How the NFL's Network of Coaching Nepotism Is Holding the Game Back

Elyssa GutbrodContributor IJune 5, 2012

ALAMEDA, CA - JANUARY 30:  New Oakland Raiders head coach Dennis  Allen looks on during a press conference on January 30, 2012 in Alameda, California. Dennis Allen was introduced as the new coach of the Oakland Raiders, replacing Hue Jackson who was fired after one season.  (Photo by Justin Sullivan/Getty Images)
Justin Sullivan/Getty Images

How many Hollywood movies have been produced about a struggling team that brings on a new head coach whose brilliant new scheme turns things around?

The idea itself is old and unrealistic, but there’s a point to be made there. It seems recently that securing a head coaching job in the NFL is based as much on having coached in the past or on promotion through the ranks of assistant coaching staff as it is on any other defining characteristic.

There’s a certain blase feeling that comes from watching the same handful of men who have been recently released from their previous head coaching positions compete for new vacancies with assistant coaches. The excitement and feeling of renewal that could accompany a coaching change at the top of the heap is often lost in the sense that responsibility for an entire team is all just part of climbing the career ladder.

Part of the problem is that at the end of the day, the vast majority of the candidates whose names will ever make the short list for head coaching jobs are men who have been molded by the same system. The community of NFL coaches is relatively small and incestuous, and no one is separated from anyone else by more than one or two degrees.

This system of nepotism gives owners the luxury of using the head coach as a scapegoat when the team fails, as teams are guaranteed to do every single season.

The movement that results from that annual turmoil does wonders to keep the perception of constant rebuilding and retooling within the coaching staff alive, but the truth is that by hiring from the same pool over and over again, the NFL has created a system in which the coach may change, but many of the philosophies that governed and structured the team will remain the same.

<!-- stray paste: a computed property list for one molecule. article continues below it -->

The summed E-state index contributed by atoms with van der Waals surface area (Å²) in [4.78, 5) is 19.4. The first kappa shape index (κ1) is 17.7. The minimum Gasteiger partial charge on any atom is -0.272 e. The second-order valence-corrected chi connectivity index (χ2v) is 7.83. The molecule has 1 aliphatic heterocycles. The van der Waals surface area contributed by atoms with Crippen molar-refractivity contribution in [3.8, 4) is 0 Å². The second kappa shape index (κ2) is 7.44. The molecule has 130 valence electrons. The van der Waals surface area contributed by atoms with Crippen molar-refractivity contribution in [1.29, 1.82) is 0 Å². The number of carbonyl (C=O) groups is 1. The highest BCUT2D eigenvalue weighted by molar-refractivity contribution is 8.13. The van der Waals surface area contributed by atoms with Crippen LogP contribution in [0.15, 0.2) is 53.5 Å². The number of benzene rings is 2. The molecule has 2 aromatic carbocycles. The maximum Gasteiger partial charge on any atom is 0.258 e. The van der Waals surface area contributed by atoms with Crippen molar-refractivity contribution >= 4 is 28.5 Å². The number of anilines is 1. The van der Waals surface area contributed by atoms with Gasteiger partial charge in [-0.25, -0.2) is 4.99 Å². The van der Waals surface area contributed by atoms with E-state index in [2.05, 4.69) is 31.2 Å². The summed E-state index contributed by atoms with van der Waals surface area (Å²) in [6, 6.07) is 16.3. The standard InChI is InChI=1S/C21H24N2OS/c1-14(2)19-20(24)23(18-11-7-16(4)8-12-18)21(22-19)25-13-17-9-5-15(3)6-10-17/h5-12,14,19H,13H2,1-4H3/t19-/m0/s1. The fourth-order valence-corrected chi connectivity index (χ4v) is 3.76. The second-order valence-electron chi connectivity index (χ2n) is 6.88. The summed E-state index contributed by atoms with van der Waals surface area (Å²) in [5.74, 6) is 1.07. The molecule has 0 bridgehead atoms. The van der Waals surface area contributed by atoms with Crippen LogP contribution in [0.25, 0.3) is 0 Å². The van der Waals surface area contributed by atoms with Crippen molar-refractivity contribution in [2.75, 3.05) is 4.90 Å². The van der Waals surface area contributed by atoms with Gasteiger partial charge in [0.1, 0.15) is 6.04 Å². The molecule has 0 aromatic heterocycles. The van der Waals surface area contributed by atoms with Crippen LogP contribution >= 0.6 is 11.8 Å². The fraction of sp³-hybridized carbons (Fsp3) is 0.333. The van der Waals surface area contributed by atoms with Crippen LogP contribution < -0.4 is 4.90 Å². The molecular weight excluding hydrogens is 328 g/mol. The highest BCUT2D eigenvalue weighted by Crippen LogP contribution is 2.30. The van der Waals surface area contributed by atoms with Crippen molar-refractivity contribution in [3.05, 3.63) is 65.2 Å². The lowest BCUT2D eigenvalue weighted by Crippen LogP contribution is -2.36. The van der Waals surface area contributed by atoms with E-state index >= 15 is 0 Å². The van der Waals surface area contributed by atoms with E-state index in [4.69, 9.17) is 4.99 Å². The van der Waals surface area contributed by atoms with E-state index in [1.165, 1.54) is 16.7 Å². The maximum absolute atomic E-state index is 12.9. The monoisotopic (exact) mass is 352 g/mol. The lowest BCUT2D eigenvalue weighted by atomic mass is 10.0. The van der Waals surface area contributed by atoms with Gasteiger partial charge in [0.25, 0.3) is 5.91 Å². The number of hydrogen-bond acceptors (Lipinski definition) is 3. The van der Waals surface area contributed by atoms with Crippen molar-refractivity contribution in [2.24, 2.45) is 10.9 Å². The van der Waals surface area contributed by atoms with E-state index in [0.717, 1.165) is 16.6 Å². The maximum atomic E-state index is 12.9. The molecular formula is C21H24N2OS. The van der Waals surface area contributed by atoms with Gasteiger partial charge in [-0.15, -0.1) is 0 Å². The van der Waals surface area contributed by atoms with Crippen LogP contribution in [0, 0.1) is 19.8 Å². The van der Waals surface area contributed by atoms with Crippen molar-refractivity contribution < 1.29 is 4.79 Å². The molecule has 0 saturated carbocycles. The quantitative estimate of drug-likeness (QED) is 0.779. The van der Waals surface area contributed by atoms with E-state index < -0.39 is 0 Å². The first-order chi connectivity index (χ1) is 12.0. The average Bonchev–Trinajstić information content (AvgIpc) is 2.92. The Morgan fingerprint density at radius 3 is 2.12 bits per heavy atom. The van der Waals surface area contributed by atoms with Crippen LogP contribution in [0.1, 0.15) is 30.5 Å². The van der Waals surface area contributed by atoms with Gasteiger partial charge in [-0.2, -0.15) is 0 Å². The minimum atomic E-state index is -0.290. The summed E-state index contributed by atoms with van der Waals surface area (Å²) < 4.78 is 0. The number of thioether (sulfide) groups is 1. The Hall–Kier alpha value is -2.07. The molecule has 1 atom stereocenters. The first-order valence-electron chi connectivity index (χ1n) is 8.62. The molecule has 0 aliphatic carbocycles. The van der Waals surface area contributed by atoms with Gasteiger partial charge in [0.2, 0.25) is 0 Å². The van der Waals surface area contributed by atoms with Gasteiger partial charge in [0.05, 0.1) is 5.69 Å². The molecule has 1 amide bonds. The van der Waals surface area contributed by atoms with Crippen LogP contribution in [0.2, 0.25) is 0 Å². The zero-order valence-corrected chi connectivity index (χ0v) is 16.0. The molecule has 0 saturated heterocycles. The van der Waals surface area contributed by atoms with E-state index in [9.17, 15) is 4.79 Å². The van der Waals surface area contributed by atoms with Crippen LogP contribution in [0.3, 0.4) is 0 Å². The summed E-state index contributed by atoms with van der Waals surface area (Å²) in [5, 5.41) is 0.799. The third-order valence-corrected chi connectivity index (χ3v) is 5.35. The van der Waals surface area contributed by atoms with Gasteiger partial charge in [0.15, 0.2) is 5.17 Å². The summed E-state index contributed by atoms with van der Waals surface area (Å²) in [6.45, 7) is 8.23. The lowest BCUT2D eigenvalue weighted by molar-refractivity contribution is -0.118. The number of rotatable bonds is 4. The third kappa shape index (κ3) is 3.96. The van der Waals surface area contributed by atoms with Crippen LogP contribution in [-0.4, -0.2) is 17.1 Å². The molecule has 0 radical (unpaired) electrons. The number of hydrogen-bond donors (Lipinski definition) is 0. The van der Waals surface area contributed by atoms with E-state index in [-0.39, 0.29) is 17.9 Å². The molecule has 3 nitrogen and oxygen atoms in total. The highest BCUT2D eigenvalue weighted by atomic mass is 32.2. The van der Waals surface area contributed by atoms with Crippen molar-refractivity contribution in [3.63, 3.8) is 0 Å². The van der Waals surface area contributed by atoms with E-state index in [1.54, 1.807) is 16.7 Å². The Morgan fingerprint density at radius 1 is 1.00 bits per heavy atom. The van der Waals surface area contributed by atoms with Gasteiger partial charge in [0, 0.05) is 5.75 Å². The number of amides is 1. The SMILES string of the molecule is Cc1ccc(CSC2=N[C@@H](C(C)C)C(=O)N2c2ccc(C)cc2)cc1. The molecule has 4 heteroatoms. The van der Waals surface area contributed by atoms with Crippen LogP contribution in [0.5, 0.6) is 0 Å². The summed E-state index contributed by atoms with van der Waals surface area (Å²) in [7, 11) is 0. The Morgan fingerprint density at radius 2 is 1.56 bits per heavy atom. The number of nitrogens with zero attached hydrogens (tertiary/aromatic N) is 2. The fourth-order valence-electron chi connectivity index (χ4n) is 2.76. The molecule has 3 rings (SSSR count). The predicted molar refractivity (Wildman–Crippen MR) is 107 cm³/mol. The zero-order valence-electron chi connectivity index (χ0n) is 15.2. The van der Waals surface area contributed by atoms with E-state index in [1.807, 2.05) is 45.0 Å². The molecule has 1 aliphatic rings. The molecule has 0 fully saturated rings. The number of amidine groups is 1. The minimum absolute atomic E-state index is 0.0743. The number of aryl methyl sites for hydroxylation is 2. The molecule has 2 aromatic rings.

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The margin for success in the NFL is so slim that once a model has been proved effective it is best to stick with it. When teams are structured so similarly, sometimes the only thing standing in the way of a winning formula is a few tweaks in the system. Recycling the same coaches around the league is a fairly well-proved method of finding the man who will work best with that group of players.

Hiring coaches with experience from around the league makes good statistical and business sense. ESPN Magazine’s Seth Wickersham reports that many independent sources have proved that the most successful coaches in the NFL have at least one of the following characteristics:

“1. They were between ages 41 and 49.                 

2. They had at least 11 years of NFL coaching experience.

3. They were assistants on teams that won at least 50 games over a five-year span.

4. They had only one previous NFL head-coaching gig.”

The only one of those metrics for success in the NFL that does not require a certain amount of nepotism to achieve is age, a quality that men jockeying for head coaching gigs cannot control.

Hiring a new head coach has not always been quite this close-minded. In the mid-2000s, the thing for losing franchises to do was to bring in a new head coach who had few or no previous coaching ties with the NFL.

There was a sense of optimism about bringing in someone with a clean slate, where the insight and energy that he brought to the table was untainted by the politics and current schools of thought around the league.

After all, in order for the sport of football to grow, new ideas will have to make their way into the mix. While not all new ideas will be successful, the ones that are will help to shape the future of the game.

Unfortunately, the fresh blood with all of its excitement and innovative energy did not equate to winning records, and the idea of bringing in relative unknowns has been mostly left behind.

Perhaps it was the uphill battle that these new coaches faced when they were often placed in situations where they had limited control over the assistant coaching staff. Perhaps it was the inhospitable atmosphere in the NFL to new faces jumping right to the top.

At the same time, though, that refusal to move too far out of the old regime even while bringing in new blood to lead the team is symptomatic of a system that is stagnating.  

New ideas within the NFL have become much rarer than simply building a team modeled after last year’s success, a problem that is perpetuated by the lack of fresh faces at the highest levels.

Hiring outside of the pool of current coaching staff should not be discarded as a failed experiment, but rather one to be approached with due caution and some optimism. There’s no telling where the next major paradigm shift in football might come from, but chances seem good that it won’t be generated from someone so entrenched in the current regime that they can’t see the forest for the trees.


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